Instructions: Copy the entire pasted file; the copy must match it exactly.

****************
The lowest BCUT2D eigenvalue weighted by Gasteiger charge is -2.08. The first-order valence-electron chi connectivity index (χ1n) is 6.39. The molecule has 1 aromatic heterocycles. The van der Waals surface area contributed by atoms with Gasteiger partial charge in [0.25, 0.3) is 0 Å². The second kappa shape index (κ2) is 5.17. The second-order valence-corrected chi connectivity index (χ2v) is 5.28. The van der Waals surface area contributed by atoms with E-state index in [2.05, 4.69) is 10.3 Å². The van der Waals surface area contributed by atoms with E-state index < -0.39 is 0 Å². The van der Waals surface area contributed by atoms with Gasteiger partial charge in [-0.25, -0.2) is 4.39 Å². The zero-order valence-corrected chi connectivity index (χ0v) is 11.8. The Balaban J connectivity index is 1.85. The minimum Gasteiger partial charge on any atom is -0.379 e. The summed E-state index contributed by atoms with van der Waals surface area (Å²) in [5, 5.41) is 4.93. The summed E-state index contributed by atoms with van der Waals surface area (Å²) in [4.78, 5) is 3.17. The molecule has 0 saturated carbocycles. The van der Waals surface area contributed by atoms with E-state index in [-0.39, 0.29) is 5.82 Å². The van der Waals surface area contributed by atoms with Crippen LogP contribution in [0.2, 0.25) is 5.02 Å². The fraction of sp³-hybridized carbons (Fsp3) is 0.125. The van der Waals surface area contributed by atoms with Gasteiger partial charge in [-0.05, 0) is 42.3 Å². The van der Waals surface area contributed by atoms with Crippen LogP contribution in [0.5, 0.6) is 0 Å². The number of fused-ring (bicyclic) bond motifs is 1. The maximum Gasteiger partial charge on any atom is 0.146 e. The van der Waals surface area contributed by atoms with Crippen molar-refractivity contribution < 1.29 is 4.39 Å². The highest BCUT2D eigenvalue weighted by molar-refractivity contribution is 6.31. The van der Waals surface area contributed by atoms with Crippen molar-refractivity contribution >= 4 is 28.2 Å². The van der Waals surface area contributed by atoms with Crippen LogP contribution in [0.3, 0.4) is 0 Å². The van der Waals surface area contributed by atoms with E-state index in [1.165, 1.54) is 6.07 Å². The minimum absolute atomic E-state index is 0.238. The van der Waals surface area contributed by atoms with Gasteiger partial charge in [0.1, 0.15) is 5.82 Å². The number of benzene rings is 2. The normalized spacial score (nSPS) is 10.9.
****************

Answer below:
The lowest BCUT2D eigenvalue weighted by Gasteiger charge is -2.08. The first-order valence-electron chi connectivity index (χ1n) is 6.39. The molecule has 1 aromatic heterocycles. The van der Waals surface area contributed by atoms with Gasteiger partial charge in [0.25, 0.3) is 0 Å². The second kappa shape index (κ2) is 5.17. The second-order valence-corrected chi connectivity index (χ2v) is 5.28. The van der Waals surface area contributed by atoms with E-state index in [2.05, 4.69) is 10.3 Å². The van der Waals surface area contributed by atoms with E-state index < -0.39 is 0 Å². The van der Waals surface area contributed by atoms with Gasteiger partial charge in [-0.25, -0.2) is 4.39 Å². The zero-order valence-corrected chi connectivity index (χ0v) is 11.8. The Balaban J connectivity index is 1.85. The minimum Gasteiger partial charge on any atom is -0.379 e. The summed E-state index contributed by atoms with van der Waals surface area (Å²) in [5, 5.41) is 4.93. The summed E-state index contributed by atoms with van der Waals surface area (Å²) in [4.78, 5) is 3.17. The molecule has 0 saturated carbocycles. The van der Waals surface area contributed by atoms with E-state index in [-0.39, 0.29) is 5.82 Å². The van der Waals surface area contributed by atoms with Crippen LogP contribution in [0.2, 0.25) is 5.02 Å². The fraction of sp³-hybridized carbons (Fsp3) is 0.125. The van der Waals surface area contributed by atoms with Gasteiger partial charge in [-0.05, 0) is 42.3 Å². The van der Waals surface area contributed by atoms with Crippen LogP contribution in [0.5, 0.6) is 0 Å². The number of fused-ring (bicyclic) bond motifs is 1. The maximum Gasteiger partial charge on any atom is 0.146 e. The van der Waals surface area contributed by atoms with Crippen molar-refractivity contribution < 1.29 is 4.39 Å². The highest BCUT2D eigenvalue weighted by molar-refractivity contribution is 6.31. The van der Waals surface area contributed by atoms with Crippen molar-refractivity contribution >= 4 is 28.2 Å². The van der Waals surface area contributed by atoms with Crippen LogP contribution in [0.3, 0.4) is 0 Å². The van der Waals surface area contributed by atoms with E-state index in [1.165, 1.54) is 6.07 Å². The minimum absolute atomic E-state index is 0.238. The van der Waals surface area contributed by atoms with Gasteiger partial charge in [0.1, 0.15) is 5.82 Å². The number of benzene rings is 2. The normalized spacial score (nSPS) is 10.9.